Get off my lawn.

Monday, December 26, 2005

The Finer Things

Went to the Apple store on the Plaza today to get my 4GB iPod.

Having finally gone into an Apple store and touched the actual hardware and place in person, all I can say is, it's no wonder Apple devotees are so rabid and growing in number. Everything about the place, not to mention the products it sells, is cool. Everything is all bleached maple, matte-finish aluminum, and clean lines. Even the credit card machines had the Mac UI-type buttons on them.

I played around with a couple of machines there, one of which was a notebook. It had a titanium case, and a really clean look about it. There were no idiotic "Made for Windows XP" stickers on it, no "Centrino" stickers, or any other stupid stuff. The desktop wasn't littered with "1000 hours of AOL" icons, annoying tooltips, or talking paper clips. Just clean design, and smooth operation. It looked like it cost a lot, and was worth every penny. I tried closing the lid on the notebook. On my HP pavilion, when you grab the lid and start to pull it toward you, there's a series of squeaks and groans as the tight-fitting plastic hinges strain to hold the lid up against your will. On the Mac, it's as though hydraulic fluid is at work somewhere inside the lid making the motion smooth when you move it, and making it stay put when you let go of it. It's nice.

Anyway, I got my iPod and left. I noticed that even the plastic bag they put the box in was classy. The plastic is a matte finish stuff that feels a little like cloth. There's a silver drawstring in the top of it that looks like it was made out of the thread used by Tolkien's elves in Lord of the Rings to make their magic rope. Inside it was the iPod, my precious. The box it came in is a work of art. I felt like I was tampering with something when I opened it. I think they even put some kind of perfume in there. There was plastic bag inside which, when I opened it, emitted a smell. It was a pleasing bouquet: antiseptic, yet playful and ethereal with hints of rosewood and saddle leather.

The iPod itself is, of course, a nice plaything. I'm running Linux on my HP, so there were a couple of potential gotchas associated with making it work.

Just to be safe, I backed up the firmware on the iPod in case Linux did something stupid in the process of assimilating it. After plugging it in, this command:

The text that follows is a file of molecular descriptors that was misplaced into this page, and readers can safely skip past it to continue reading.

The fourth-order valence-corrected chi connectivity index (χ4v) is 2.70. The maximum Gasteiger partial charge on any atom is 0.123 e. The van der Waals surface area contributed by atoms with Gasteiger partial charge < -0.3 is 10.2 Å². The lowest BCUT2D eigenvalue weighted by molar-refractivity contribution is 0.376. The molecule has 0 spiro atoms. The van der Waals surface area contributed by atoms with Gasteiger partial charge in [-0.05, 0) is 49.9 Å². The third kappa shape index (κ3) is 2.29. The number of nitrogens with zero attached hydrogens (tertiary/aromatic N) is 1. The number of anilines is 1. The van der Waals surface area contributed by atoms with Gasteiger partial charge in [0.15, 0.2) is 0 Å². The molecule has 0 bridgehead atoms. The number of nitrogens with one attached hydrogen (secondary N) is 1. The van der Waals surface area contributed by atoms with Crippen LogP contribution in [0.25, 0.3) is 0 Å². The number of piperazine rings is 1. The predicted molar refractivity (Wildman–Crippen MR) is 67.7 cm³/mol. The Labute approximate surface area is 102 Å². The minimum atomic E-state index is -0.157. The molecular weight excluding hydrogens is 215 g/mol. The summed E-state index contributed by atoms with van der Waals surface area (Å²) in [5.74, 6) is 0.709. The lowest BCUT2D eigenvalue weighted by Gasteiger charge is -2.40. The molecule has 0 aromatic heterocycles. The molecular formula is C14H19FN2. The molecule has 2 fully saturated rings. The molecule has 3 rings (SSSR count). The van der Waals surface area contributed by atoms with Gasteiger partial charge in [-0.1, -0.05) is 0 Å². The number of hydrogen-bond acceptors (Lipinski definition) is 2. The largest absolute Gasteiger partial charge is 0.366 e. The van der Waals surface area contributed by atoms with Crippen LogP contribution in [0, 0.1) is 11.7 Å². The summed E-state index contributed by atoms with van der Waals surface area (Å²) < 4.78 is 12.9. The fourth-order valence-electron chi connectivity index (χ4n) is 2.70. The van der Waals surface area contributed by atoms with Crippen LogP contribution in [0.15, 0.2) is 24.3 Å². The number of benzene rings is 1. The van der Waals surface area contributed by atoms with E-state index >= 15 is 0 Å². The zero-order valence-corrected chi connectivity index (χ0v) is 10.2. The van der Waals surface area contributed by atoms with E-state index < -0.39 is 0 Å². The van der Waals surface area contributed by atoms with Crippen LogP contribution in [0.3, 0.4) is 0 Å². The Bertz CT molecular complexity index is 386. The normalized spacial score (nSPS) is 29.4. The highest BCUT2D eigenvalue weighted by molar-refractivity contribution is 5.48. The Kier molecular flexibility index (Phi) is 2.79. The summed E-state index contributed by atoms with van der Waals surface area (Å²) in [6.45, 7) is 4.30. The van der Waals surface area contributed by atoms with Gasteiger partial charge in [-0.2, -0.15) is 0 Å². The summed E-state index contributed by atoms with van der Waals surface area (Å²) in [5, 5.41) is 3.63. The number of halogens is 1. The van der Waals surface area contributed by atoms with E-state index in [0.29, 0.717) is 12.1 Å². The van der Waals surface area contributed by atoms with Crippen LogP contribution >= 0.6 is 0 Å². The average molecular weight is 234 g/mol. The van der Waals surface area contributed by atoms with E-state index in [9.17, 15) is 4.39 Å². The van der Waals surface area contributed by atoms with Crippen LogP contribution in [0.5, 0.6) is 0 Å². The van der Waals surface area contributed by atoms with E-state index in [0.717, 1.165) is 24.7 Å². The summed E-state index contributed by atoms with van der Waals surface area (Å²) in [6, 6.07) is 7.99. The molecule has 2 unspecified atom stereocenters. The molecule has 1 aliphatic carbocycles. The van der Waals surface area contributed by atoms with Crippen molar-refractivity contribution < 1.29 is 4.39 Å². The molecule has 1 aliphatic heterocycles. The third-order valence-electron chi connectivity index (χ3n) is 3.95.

dd if=/dev/sda1 of=~/ipod_firmware

...backs up the primary partition on the iPod, which contains the OS. It's about 87MB. I should be able to run dd in the reverse direction and restore the iPod to like-new condition if I need to if something blows chunks.

I installed a program called GTKPod that talks to the iPod and spent a few minutes figuring it out. GTKPod does a few things that iTunes doesn't do, but it doesn't handle the DRM-infected songs that you download from the iTunes site like the iTunes software does. I don't know what I'll do about that, or if I even care. I'm certainly not going to boot Windows every time I want to update this thing. So far, so good. GTKPod lets you create a bunch of playlists and groups of playlists, normalize sets of songs, set ID tags on the mp3s you're transferring to the iPod, import your existing playlists, and a bunch of other stuff I haven't messed with yet. A side benefit is that once you've updated the tags in the songs destined for the iPod, the ones on your computer are updated as well. I'm still in the process of figuring the photo thing out, but all of the other stuff seems to incorporate just fine into my Linux-based world without a hitch.

One thing I haven't dealt with yet: When you plug the iPod in, it displays a warning: "Do not disconnect." It's supposed to stop displaying the warning when you unmount it, but it doesn't for me yet. There's probably still a module that's still loaded and poking at the iPod when I'm done with it, and it's probably the usb module. I can remove it from memory, but I don't want to lose the USB mouse and other USB stuff. So, I just pull the plug after I'm done. No ill effects so far.

I think what I'll ultimately do is the best thing yet: Buy a Mac! I'm going to turn into a total Mac snob at that point, and be disgruntled at work because they'll make me use Windows. Bugger...


  • At 12:17 AM , Blogger Dale Cooper said...

    Man, you are a gear head. You should be the site architect for, um, that web site where we help people.

    I never thought packaging could be such a comforting experience. Just think, there are package architects and engineers out there working for Apple.


Post a Comment

Subscribe to Post Comments [Atom]

<< Home